Hi, I have multiple myeloma, diagnosed in Oct 2005, chemo then stem cell transplant in Jan 2006. Remission until relapse in mid 2008. Firstly I have to say that my quality of life is very good and I am grateful that there is so much for me to share and enjoy. After taking Thalidomide for over a year, I found the side effects increasingly difficult to live with, so have been almost a month on Revlimid. So far - better in some, worse in others. Next week I see my Oncologist and find out if it's managing the MM well enough, so I am in that strange limbo that many of us know - in between blood test and results. Under the Thalidomide, my cancer levels were slowly rising so I have fingers crossed that the Revlimid is working super-well. cheers - Tjebi.
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Hi Tjebi You look and sound like a guy I know. Might be me? I was diagnosed with multiple myeloma in April 2007 and went through three or four different regimes of chemo (one with thalidomide) to no avail. But in December 07 I started on Velcade and it just wiped out the myeloma cells. I was due to have a transplant, but it was considered unnecessary so i have cells collected and in the Alfred if I need them sometime in the distant future. Hey, guess what. I just had to add 'myeloma' to the computer's dictionary. It didn't recognise the word. Either did I when I first heard it. I'll cross my fingers for you. Remember, you may still have Velcade up your oncologists sleeve. H
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Hi Harker, Thanks for your comments. That must have been scary to go through several regimes before finding one that worked for your cells. I'm glad that Velcade is working for you, I have heard of it and understand that there are other options I have before I would need to resort to another stem cell transplant. My myeloma cells responded quickly to chemo, but my Oncologist noted that though this was a good thing, it could signal that my MM would also bounce back quickly from treatment. This has proved to be true, and I sometimes characterise my disease as being "a bit frisky" compared to some examples where the cells are more "lazy". I find that having an understanding of my cells personality helps me have an active relationship with my MM, rather than a passive one where I wait to see how it is going to behave. I chuckled at your comment about educating your computers dictionary about Myeloma. I didn't even really know what bone marrow did before being tossed into the oncological world.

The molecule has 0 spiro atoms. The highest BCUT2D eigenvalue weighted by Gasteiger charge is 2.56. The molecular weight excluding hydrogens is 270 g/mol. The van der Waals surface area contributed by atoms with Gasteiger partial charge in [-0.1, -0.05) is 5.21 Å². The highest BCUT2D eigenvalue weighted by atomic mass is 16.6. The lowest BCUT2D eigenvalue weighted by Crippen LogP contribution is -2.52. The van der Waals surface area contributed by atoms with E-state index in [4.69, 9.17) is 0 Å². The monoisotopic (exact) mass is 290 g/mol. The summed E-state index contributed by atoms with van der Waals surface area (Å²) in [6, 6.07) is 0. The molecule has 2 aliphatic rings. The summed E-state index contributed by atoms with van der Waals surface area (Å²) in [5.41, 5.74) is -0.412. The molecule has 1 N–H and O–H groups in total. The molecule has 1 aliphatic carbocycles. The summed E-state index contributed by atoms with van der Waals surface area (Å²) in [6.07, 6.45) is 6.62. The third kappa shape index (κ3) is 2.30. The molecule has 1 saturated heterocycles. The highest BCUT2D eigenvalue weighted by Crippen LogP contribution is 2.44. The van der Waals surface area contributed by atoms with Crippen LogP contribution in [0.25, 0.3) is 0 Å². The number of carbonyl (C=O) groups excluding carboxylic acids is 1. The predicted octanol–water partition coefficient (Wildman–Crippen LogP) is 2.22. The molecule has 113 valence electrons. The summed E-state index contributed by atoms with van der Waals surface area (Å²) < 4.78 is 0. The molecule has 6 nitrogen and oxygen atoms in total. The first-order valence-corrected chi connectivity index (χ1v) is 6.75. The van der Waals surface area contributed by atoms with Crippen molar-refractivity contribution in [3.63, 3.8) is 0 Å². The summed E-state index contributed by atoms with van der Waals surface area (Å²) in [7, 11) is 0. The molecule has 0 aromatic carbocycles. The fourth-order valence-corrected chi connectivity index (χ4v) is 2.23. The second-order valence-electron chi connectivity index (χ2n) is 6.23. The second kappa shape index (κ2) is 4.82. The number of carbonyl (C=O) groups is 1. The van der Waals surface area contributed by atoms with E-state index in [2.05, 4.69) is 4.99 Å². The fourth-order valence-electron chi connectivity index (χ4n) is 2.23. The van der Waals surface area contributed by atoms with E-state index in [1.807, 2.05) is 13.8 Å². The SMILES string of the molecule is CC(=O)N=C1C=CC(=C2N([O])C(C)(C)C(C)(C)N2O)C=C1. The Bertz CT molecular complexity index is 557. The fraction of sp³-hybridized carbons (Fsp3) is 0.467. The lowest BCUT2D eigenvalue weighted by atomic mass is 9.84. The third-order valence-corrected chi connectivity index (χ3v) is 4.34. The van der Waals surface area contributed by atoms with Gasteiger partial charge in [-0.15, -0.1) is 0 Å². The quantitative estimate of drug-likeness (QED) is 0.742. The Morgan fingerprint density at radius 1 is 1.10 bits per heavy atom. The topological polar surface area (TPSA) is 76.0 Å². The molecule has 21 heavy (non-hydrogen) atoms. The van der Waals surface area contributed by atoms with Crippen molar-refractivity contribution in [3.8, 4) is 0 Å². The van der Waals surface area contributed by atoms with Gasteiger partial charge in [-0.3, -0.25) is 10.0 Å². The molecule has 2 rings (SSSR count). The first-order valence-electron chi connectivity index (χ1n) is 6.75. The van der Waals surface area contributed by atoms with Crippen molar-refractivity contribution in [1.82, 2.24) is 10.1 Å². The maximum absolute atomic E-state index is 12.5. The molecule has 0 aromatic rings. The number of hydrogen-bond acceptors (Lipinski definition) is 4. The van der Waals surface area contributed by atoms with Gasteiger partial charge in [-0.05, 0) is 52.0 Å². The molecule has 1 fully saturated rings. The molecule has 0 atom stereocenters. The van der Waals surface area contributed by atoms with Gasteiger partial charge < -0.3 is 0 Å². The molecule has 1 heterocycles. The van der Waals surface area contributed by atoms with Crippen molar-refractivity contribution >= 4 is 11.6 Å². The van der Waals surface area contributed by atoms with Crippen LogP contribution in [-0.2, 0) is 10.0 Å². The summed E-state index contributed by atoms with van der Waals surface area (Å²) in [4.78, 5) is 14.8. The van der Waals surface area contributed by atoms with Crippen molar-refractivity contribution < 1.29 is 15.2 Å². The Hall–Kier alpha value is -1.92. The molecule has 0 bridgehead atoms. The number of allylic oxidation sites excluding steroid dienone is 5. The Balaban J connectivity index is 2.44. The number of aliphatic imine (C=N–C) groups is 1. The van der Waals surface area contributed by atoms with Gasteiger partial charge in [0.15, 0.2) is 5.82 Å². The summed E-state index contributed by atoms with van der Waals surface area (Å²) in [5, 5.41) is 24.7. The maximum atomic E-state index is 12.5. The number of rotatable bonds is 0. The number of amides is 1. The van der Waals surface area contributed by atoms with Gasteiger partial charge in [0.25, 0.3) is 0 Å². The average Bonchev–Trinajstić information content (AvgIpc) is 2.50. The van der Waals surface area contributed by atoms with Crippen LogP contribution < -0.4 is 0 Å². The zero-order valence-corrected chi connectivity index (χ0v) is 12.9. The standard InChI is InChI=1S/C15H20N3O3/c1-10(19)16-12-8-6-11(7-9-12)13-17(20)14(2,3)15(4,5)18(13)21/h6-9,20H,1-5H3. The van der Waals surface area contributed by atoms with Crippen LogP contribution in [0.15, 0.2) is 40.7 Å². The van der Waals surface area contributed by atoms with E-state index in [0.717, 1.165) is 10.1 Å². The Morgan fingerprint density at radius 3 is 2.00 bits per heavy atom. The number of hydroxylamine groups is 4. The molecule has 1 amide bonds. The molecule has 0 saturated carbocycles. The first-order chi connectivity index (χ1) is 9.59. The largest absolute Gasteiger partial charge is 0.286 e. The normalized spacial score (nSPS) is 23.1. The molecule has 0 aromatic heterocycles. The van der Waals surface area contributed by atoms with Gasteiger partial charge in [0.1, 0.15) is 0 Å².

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It was scary, now that I can think about it with a bit of perspective. At the time I think I was just hanging on, hanging on and hanging on. I made sure I kept turning up, that's about all. I possibly went into suspension for ten months (April 07 to Feb 08), kind of like a hibernation. It effected everything and everyone, but I had to protect myself. That's the way I remember it. So, I'm writing about it now. Going back over that time is very demanding, I get exhausted after I've uncovered something I want to write about. I'm probably experiencing the real emotions now, more so than then. Interesting. H
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